Plus, TransCanada versus Wet’suwet’en First Nation – who's land is it anyway?
I have also come to the conclusion that Doug Ford is trying to sabotage the pot industry in Ontario, but what I don’t get is why? (NOW, January 17-23). Why would he not want the tax revenue from this growth industry (especially since, by one estimate, his boneheaded moves have so far cost the province about $22 million in lost revenue since he took over)? Why would he change his plans at the last minute? What would be his motivation?
Carolyn Dallman Downes, From nowtoronto.com
Why would the Ford government want legalization to fail? So cops have a reason to keep wasting time busting people so the government can keep stigmatizing cannabis users and appear tough on crime so they can hang the whole mess around Justin Trudeau in the new federal election.
To be fair, the feds have shat the bed to Trainspotting proportions by not licensing far more growers and not allowing the small players into the game.
That’s what has set the stage for provinces to regulate as they see fit, and blame the whole thing on someone else.
Russell Barth, From nowtoronto.com
Regarding Trans Scars by Jordan Renae Thorne (NOW, January 17-23). I feel compelled to say something to Thorne about the reprehensible situation he found himself in. It is this: I apologize to you on behalf of humanity. Your experience with transphobia affirms that education and professional experience are no guarantee of human evolvement.
I wish many blessings for you, Jordan, as you travel forward on your path. Leave them behind, these others who would deny your identity. They have much work to do.
Sally Hunter, Toronto
I read with interest your articles on Indigenous protests in British Columbia against the TransCanada’s GasLink pipeline (NOW, January 17-23).
The Trudeau government has made a good-faith effort to reset the relationship with Indigenous people. It’s a complex file. Getting oil and natural gas to world markets is very important to the Canadian economy, and impoverished Indigenous communities can definitely benefit.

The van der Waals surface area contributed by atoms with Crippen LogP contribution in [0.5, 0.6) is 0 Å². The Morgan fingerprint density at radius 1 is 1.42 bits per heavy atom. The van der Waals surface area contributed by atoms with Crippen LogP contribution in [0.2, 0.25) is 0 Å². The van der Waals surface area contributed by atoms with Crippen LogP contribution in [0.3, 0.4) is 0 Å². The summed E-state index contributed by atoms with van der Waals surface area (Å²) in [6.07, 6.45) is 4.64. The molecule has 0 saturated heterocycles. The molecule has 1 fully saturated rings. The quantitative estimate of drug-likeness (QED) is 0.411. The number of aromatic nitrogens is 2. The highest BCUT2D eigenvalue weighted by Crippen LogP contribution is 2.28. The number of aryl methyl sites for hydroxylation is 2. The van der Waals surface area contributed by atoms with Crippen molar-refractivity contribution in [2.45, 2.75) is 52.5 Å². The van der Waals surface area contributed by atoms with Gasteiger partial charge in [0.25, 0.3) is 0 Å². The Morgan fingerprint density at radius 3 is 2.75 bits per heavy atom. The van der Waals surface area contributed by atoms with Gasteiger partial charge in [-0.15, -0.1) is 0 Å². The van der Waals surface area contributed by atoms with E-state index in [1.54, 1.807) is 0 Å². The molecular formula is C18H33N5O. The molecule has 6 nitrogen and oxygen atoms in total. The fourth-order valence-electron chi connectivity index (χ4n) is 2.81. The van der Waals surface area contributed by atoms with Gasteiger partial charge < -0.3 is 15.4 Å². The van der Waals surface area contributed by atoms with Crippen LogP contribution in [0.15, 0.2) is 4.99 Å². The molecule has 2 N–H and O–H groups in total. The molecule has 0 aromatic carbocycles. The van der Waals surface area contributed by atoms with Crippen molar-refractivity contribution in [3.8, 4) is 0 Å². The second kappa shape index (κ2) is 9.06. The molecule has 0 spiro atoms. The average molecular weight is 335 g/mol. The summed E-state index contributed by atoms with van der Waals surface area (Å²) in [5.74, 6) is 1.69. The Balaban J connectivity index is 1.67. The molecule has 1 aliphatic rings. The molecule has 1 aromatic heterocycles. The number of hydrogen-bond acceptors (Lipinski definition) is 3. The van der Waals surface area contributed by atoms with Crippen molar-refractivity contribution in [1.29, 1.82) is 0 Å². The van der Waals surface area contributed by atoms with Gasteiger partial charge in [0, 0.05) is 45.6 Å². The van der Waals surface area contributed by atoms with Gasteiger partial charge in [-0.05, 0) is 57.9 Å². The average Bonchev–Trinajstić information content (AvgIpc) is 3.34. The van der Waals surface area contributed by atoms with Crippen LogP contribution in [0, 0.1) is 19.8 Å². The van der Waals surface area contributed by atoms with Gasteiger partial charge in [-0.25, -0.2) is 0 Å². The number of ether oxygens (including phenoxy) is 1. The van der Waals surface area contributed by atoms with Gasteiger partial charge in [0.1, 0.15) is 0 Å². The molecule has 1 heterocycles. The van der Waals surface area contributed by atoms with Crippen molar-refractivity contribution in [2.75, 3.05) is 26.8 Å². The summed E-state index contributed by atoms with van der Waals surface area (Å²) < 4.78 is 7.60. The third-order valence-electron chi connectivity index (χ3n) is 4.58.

Let’s forget about pipelines for a moment and think about water. Nothing spells the failure of government policy and Indigenous self-government more than the fact that there are still many communities without fresh water.
Let’s stop having this overly emotional response to the problems of Indigenous people in this country.
Andrew van Velzen, Toronto
Regarding Whose Land Is It Anyway? Hopefully Canada can grow up – not only by meeting the letter of its written laws but by acting in good faith with Indigenous peoples, and not just propping up the so-called honour of the Crown. Let’s open up to what there is to be learned from older cultures that think more in terms of generations than quarterly profits. That would be a fine thing, indeed.
Darryl R. Taylor, From nowtoronto.com
Many Canadians won’t remember Palestinian-Canadian Hassan Diab. He was extradited to France in 2011 over his alleged involvement in a 1980 bombing outside a synagogue, on evidence that would not have passed muster in a Canadian court. But the judge said that the rules of extradition gave him no choice. Diab spent three years in pre-trial custody. The charges against him were withdrawn in January 2018.
You’d think the government would have cleaned up its act and reformed our extradition process so that this kind of injustice would not happen again. Nope. Maybe they just couldn’t be bothered.
Now two Canadians have been imprisoned in China in what looks like retaliation over the arrest in Canada of Huawei CFO Meng Wanzhou.
Elizabeth Block, Toronto